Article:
The increase mirrors trends seen nationwide for the age group — the only one not yet eligible for the vaccine.

The county also saw its highest coronavirus death rate in nearly 10 months over this past week, with an average of 40 COVID-19 deaths a day.

“From the onset of the pandemic, communities of color have experienced the greatest devastation from COVID-19 in Los Angeles County and throughout the nation. As we continue to implement strategies – enforcing worker protections through our Health Officer Orders, providing resources needed by many to survive the impact of the pandemic, funding community-based organizations in hard hit areas to serve as trusted public health messengers, and increasing vaccination access in under-sourced neighborhoods – we also need to come together to address the impact that racism, historical disinvestment, and social marginalization have on COVID-19 outcomes,” Ferrer said.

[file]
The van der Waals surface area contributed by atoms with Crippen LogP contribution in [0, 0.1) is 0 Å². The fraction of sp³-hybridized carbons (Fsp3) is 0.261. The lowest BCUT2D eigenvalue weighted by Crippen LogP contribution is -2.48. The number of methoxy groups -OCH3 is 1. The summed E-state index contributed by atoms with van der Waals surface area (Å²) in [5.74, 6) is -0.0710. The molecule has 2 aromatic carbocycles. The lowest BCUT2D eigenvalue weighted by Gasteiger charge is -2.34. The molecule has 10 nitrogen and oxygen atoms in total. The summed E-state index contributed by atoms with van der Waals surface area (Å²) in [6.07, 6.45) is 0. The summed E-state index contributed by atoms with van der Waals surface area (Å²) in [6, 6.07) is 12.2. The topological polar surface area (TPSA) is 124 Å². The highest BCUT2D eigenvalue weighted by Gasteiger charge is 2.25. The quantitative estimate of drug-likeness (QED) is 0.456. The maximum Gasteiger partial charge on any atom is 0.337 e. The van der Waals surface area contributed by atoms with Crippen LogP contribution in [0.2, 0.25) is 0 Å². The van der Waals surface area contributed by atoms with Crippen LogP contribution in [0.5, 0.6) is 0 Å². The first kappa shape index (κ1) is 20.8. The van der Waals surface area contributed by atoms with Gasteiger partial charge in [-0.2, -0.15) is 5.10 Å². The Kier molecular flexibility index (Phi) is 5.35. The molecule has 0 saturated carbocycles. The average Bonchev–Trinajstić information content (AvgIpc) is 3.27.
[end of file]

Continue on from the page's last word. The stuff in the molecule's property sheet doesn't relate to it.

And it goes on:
“While these conditions predate the pandemic, without deliberate collective actions to address the root causes of health inequities, we are unlikely to close the gaps we have documented for 2 long years,” she added.

California has recorded more than 7 million coronavirus cases after its fastest accumulation of reported infections in the history of the pandemic, the Los Angeles Times reported.

The unprecedented count, recorded in California’s databases late Monday, comes one week after the state tallied its 6 millionth coronavirus case.